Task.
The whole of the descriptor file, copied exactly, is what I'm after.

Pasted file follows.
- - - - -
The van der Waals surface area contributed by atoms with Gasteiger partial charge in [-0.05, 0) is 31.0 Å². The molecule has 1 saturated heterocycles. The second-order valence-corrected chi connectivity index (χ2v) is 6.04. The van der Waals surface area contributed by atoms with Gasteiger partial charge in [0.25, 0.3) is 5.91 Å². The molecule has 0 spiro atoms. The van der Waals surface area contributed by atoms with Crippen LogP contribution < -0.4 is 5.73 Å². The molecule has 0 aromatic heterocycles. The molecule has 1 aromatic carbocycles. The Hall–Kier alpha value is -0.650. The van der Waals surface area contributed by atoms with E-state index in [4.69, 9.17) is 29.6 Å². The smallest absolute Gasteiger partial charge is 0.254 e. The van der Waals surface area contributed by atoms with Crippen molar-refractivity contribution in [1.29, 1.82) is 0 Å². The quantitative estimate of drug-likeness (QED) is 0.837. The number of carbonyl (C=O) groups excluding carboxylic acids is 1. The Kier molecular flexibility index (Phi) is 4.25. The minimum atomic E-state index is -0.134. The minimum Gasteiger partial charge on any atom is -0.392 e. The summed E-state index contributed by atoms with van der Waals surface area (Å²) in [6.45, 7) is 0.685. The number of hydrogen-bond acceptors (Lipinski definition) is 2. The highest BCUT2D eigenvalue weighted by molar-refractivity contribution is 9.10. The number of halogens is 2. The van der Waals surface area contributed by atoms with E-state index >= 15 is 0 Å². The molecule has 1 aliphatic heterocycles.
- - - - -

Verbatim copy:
The van der Waals surface area contributed by atoms with Gasteiger partial charge in [-0.05, 0) is 31.0 Å². The molecule has 1 saturated heterocycles. The second-order valence-corrected chi connectivity index (χ2v) is 6.04. The van der Waals surface area contributed by atoms with Gasteiger partial charge in [0.25, 0.3) is 5.91 Å². The molecule has 0 spiro atoms. The van der Waals surface area contributed by atoms with Crippen LogP contribution < -0.4 is 5.73 Å². The molecule has 0 aromatic heterocycles. The molecule has 1 aromatic carbocycles. The Hall–Kier alpha value is -0.650. The van der Waals surface area contributed by atoms with E-state index in [4.69, 9.17) is 29.6 Å². The smallest absolute Gasteiger partial charge is 0.254 e. The van der Waals surface area contributed by atoms with Crippen molar-refractivity contribution in [1.29, 1.82) is 0 Å². The quantitative estimate of drug-likeness (QED) is 0.837. The number of carbonyl (C=O) groups excluding carboxylic acids is 1. The Kier molecular flexibility index (Phi) is 4.25. The minimum atomic E-state index is -0.134. The minimum Gasteiger partial charge on any atom is -0.392 e. The summed E-state index contributed by atoms with van der Waals surface area (Å²) in [6.45, 7) is 0.685. The number of hydrogen-bond acceptors (Lipinski definition) is 2. The highest BCUT2D eigenvalue weighted by molar-refractivity contribution is 9.10. The number of halogens is 2. The van der Waals surface area contributed by atoms with E-state index >= 15 is 0 Å². The molecule has 1 aliphatic heterocycles.